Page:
“Well, I should not have thought it strange
That growing causes growing pains
‘Cause the more we learn, the more we know
We don’t know anything.”

 From the song “Reaching” by Carolyn Arends

 A month ago, I wandered my way through the massive crowds at the Pike Place market on a Saturday afternoon in an effort to find one little stand.  It’s a stand I had been to several times before, and it’s right in the middle of the market, surrounded by the random assortment of things you can only find at an outdoor(ish) market like Pike Place.  It was the booth of the Market Penmaker, and I was on a mission.  I wanted a fountain pen.

 I spent 15 minutes perusing the pens, and found the one that I wanted.  I paid a fair bit of money for the very pretty writing utensil, and took it home, wondering what I was going to do with this $80 pen I had just purchased.  Other than look at it and wonder why I had purchased an $80 pen when I never write anything by hand, that is.  Eventually, I started journaling and letter-writing (which I have chronicled here in my hilariously titled—if I say so myself—blog post, Diary-uh.  Ah, poop jokes. They never get old.)


The writing desk I have set up in my room...all thanks to the pens.

The writing desk I have set up in my room…all thanks to the pens.


After a week or so, though, I was starting to find myself disappointed in the pen.  It was beautiful, but I was having problems writing with it.  It would work really well for the first 3-4 minutes I was writing, but then the ink would stop flowing.  It would skip for the first stroke or two of the pen, leaving no ink on the paper at all.  I was getting frustrated.  Any pen that cost that much money should work a little better, I thought.

 So, I went online, and what I found astonished me.  I wanted to get a fountain pen because my dad is a big fan of them, and they have always intrigued me.  I like the old-timey vibe I get from them.  And let’s be honest: I just like nice things.  But when I started searching for information about why my pen might be misbehaving, I stumbled into this entire world of fountain pen people.  I felt like Christopher Columbus, discovering a new world…that a whole bunch of people already knew about.  The depth of the knowledge around fountain pens was astonishing, and I was sucked in almost immediately. 

Different pen types, different filling mechanisms, different nib widths, materials, and formats, different inks in every color of the rainbow, and different kinds of papers.  The amount of time, thought, and money that some people put into using their pens is staggering and, quite frankly, fascinating.  I stumbled across http://inknouveau.com, a blog about fountain pens, with dozens (if not hundreds) of hours of video reviews of everything from $300 pens to $5 notebooks, and everything in between.  I spent hours and hours on that site and others, pouring over videos, reviews, and products.  I found myself lusting after, longing for these writing utensils that, two weeks previously, I had never give more than just a passing thought.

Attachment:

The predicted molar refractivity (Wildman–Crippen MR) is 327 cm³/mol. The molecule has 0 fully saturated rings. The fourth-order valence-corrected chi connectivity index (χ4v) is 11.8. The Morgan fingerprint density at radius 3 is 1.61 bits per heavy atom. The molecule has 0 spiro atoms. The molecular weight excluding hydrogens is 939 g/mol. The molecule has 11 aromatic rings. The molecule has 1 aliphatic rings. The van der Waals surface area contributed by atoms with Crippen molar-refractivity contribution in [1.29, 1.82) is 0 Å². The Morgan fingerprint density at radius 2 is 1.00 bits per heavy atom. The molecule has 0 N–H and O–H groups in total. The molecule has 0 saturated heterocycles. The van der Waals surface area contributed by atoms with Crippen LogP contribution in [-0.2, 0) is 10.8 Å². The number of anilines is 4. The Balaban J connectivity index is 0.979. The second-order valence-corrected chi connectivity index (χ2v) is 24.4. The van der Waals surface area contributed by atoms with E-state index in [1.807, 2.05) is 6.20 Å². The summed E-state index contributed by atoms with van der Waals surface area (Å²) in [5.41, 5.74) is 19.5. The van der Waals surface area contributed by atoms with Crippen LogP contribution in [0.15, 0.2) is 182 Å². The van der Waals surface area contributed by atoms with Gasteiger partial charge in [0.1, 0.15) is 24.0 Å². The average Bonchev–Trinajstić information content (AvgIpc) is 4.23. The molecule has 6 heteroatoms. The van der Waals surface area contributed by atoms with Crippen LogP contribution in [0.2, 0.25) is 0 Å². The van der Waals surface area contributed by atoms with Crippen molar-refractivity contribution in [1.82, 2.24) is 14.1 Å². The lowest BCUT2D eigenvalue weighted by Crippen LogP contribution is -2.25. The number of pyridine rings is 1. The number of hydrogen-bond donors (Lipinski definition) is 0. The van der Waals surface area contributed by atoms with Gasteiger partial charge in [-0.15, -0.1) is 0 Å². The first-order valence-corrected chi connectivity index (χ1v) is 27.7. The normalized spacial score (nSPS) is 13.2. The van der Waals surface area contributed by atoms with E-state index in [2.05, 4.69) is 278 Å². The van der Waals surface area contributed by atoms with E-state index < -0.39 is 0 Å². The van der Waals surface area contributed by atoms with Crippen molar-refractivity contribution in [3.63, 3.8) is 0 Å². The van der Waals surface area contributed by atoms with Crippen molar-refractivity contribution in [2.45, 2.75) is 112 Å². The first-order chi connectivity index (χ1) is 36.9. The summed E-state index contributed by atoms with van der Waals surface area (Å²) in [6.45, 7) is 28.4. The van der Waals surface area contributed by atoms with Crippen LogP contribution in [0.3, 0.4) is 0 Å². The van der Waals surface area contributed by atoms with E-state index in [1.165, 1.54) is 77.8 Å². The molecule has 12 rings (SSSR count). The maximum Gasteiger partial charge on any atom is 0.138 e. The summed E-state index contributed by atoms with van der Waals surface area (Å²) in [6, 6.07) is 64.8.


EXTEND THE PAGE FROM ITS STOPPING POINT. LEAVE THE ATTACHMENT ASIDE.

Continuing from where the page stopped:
Over the next two weeks, I ended up purchasing another pen, two new fine-point nibs, a converter that allows me to fill my pen from an inkwell instead of using cartridges, a large bottle of ink, four pads of Clairefontaine writing paper for letters (along with the matching envelopes), and two journals/notebooks, one from Rhodia and the other from Quo Vadis.  My curiosity has not even remotely been sated, but my pocketbook will not allow further exploration at this point.

 While I realize that geeking out about fountain pens, of all things, speaks volumes about the nature of my personality, the main reason I tell this story is not because I want to share my new-found habit of fountain pens and writing, but because I have recently been struck by an epiphany about the nature of the world in which we live.

 I bought a fountain pen because they intrigue me, and because in many ways, I want to be just like my dad.  But once I took one step into this unfamiliar world, I discovered a chasm of knowledge and experience, both far deeper and wider than I ever expected for a writing utensil that has barely changed in the last 150 years.

The epiphany, however, was a realization about how common the experience of discovering a whole new world of knowledge can be.  It has happened to me several times in just the last year.  I cancelled my cable television service a couple of months ago, and have largely run out of things to watch that I can keep on in the background.  One day, out of sheer boredom, I booted up Hulu and the show Project Runway was on the front page.  Not having anything else to watch, I decided to give it a go.  And while I am exceptionally tired of the worn-out tropes of “reality” television, I was completely engaged by the process of designing clothing.